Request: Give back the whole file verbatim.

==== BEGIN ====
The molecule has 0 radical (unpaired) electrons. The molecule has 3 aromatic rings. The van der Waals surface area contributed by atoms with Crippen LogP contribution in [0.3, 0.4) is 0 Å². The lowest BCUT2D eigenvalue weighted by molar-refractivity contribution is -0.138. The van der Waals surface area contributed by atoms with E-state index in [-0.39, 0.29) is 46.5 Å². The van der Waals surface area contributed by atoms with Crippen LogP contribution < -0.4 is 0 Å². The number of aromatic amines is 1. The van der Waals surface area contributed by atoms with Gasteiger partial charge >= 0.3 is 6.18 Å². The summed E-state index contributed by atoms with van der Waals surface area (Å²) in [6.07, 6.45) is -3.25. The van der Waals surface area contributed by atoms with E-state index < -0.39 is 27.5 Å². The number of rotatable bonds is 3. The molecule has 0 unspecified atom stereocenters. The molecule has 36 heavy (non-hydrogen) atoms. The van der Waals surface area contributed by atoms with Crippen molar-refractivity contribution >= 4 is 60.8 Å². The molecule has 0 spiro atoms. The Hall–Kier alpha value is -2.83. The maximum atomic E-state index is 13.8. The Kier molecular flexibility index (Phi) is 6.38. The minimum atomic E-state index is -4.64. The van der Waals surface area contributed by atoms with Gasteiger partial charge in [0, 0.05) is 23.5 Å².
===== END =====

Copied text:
The molecule has 0 radical (unpaired) electrons. The molecule has 3 aromatic rings. The van der Waals surface area contributed by atoms with Crippen LogP contribution in [0.3, 0.4) is 0 Å². The lowest BCUT2D eigenvalue weighted by molar-refractivity contribution is -0.138. The van der Waals surface area contributed by atoms with E-state index in [-0.39, 0.29) is 46.5 Å². The van der Waals surface area contributed by atoms with Crippen LogP contribution < -0.4 is 0 Å². The number of aromatic amines is 1. The van der Waals surface area contributed by atoms with Gasteiger partial charge >= 0.3 is 6.18 Å². The summed E-state index contributed by atoms with van der Waals surface area (Å²) in [6.07, 6.45) is -3.25. The van der Waals surface area contributed by atoms with E-state index < -0.39 is 27.5 Å². The number of rotatable bonds is 3. The molecule has 0 unspecified atom stereocenters. The molecule has 36 heavy (non-hydrogen) atoms. The van der Waals surface area contributed by atoms with Crippen molar-refractivity contribution >= 4 is 60.8 Å². The molecule has 0 spiro atoms. The Hall–Kier alpha value is -2.83. The maximum atomic E-state index is 13.8. The Kier molecular flexibility index (Phi) is 6.38. The minimum atomic E-state index is -4.64. The van der Waals surface area contributed by atoms with Gasteiger partial charge in [0, 0.05) is 23.5 Å².